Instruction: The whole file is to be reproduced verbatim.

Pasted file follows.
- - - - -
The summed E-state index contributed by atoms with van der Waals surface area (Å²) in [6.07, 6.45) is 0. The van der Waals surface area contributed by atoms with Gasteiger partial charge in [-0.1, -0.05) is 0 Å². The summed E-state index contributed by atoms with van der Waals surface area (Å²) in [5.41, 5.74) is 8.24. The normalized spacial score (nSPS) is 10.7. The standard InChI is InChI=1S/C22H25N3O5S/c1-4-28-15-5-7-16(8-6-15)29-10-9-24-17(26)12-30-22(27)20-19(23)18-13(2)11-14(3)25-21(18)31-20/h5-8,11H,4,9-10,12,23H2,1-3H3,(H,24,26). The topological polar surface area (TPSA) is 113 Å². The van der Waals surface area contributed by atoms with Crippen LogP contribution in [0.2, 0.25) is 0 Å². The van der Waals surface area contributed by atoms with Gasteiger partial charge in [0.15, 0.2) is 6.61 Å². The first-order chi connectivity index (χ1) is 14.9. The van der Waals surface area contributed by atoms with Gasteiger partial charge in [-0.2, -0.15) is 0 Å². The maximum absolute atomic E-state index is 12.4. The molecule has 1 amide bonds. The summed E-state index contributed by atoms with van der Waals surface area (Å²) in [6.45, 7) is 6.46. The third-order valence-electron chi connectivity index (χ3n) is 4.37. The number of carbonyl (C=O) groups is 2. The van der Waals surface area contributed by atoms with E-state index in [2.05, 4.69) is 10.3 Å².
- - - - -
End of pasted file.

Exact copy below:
The summed E-state index contributed by atoms with van der Waals surface area (Å²) in [6.07, 6.45) is 0. The van der Waals surface area contributed by atoms with Gasteiger partial charge in [-0.1, -0.05) is 0 Å². The summed E-state index contributed by atoms with van der Waals surface area (Å²) in [5.41, 5.74) is 8.24. The normalized spacial score (nSPS) is 10.7. The standard InChI is InChI=1S/C22H25N3O5S/c1-4-28-15-5-7-16(8-6-15)29-10-9-24-17(26)12-30-22(27)20-19(23)18-13(2)11-14(3)25-21(18)31-20/h5-8,11H,4,9-10,12,23H2,1-3H3,(H,24,26). The topological polar surface area (TPSA) is 113 Å². The van der Waals surface area contributed by atoms with Crippen LogP contribution in [0.2, 0.25) is 0 Å². The van der Waals surface area contributed by atoms with Gasteiger partial charge in [0.15, 0.2) is 6.61 Å². The first-order chi connectivity index (χ1) is 14.9. The van der Waals surface area contributed by atoms with Gasteiger partial charge in [-0.2, -0.15) is 0 Å². The maximum absolute atomic E-state index is 12.4. The molecule has 1 amide bonds. The summed E-state index contributed by atoms with van der Waals surface area (Å²) in [6.45, 7) is 6.46. The third-order valence-electron chi connectivity index (χ3n) is 4.37. The number of carbonyl (C=O) groups is 2. The van der Waals surface area contributed by atoms with E-state index in [2.05, 4.69) is 10.3 Å².